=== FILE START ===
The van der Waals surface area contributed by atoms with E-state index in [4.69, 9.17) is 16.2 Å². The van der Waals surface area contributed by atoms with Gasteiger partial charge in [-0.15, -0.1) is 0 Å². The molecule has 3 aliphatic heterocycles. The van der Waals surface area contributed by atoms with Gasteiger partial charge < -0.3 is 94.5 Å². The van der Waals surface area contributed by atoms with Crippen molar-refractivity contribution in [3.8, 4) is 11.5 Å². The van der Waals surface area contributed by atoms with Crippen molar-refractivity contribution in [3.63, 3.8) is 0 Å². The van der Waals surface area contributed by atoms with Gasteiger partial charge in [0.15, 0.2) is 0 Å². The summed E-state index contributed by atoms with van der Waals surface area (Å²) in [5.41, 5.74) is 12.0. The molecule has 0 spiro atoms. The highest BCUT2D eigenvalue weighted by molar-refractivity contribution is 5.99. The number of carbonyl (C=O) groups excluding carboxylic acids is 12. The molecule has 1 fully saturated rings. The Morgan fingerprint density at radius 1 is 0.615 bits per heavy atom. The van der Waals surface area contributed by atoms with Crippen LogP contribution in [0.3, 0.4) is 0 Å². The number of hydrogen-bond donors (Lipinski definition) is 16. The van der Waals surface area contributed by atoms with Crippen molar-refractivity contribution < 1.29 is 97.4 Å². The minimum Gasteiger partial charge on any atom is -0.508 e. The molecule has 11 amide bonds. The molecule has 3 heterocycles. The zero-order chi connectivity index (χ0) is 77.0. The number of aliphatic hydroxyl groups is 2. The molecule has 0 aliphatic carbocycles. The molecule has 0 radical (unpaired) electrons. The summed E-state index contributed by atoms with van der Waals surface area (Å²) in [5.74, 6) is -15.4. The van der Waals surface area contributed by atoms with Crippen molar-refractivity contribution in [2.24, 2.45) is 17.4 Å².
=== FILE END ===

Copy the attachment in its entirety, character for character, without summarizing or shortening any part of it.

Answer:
The van der Waals surface area contributed by atoms with E-state index in [4.69, 9.17) is 16.2 Å². The van der Waals surface area contributed by atoms with Gasteiger partial charge in [-0.15, -0.1) is 0 Å². The molecule has 3 aliphatic heterocycles. The van der Waals surface area contributed by atoms with Gasteiger partial charge < -0.3 is 94.5 Å². The van der Waals surface area contributed by atoms with Crippen molar-refractivity contribution in [3.8, 4) is 11.5 Å². The van der Waals surface area contributed by atoms with Crippen molar-refractivity contribution in [3.63, 3.8) is 0 Å². The van der Waals surface area contributed by atoms with Gasteiger partial charge in [0.15, 0.2) is 0 Å². The summed E-state index contributed by atoms with van der Waals surface area (Å²) in [5.41, 5.74) is 12.0. The molecule has 0 spiro atoms. The highest BCUT2D eigenvalue weighted by molar-refractivity contribution is 5.99. The number of carbonyl (C=O) groups excluding carboxylic acids is 12. The molecule has 1 fully saturated rings. The Morgan fingerprint density at radius 1 is 0.615 bits per heavy atom. The van der Waals surface area contributed by atoms with Crippen LogP contribution in [0.3, 0.4) is 0 Å². The number of hydrogen-bond donors (Lipinski definition) is 16. The van der Waals surface area contributed by atoms with Crippen molar-refractivity contribution < 1.29 is 97.4 Å². The minimum Gasteiger partial charge on any atom is -0.508 e. The molecule has 11 amide bonds. The molecule has 3 heterocycles. The zero-order chi connectivity index (χ0) is 77.0. The number of aliphatic hydroxyl groups is 2. The molecule has 0 aliphatic carbocycles. The molecule has 0 radical (unpaired) electrons. The summed E-state index contributed by atoms with van der Waals surface area (Å²) in [5.74, 6) is -15.4. The van der Waals surface area contributed by atoms with Crippen molar-refractivity contribution in [2.24, 2.45) is 17.4 Å².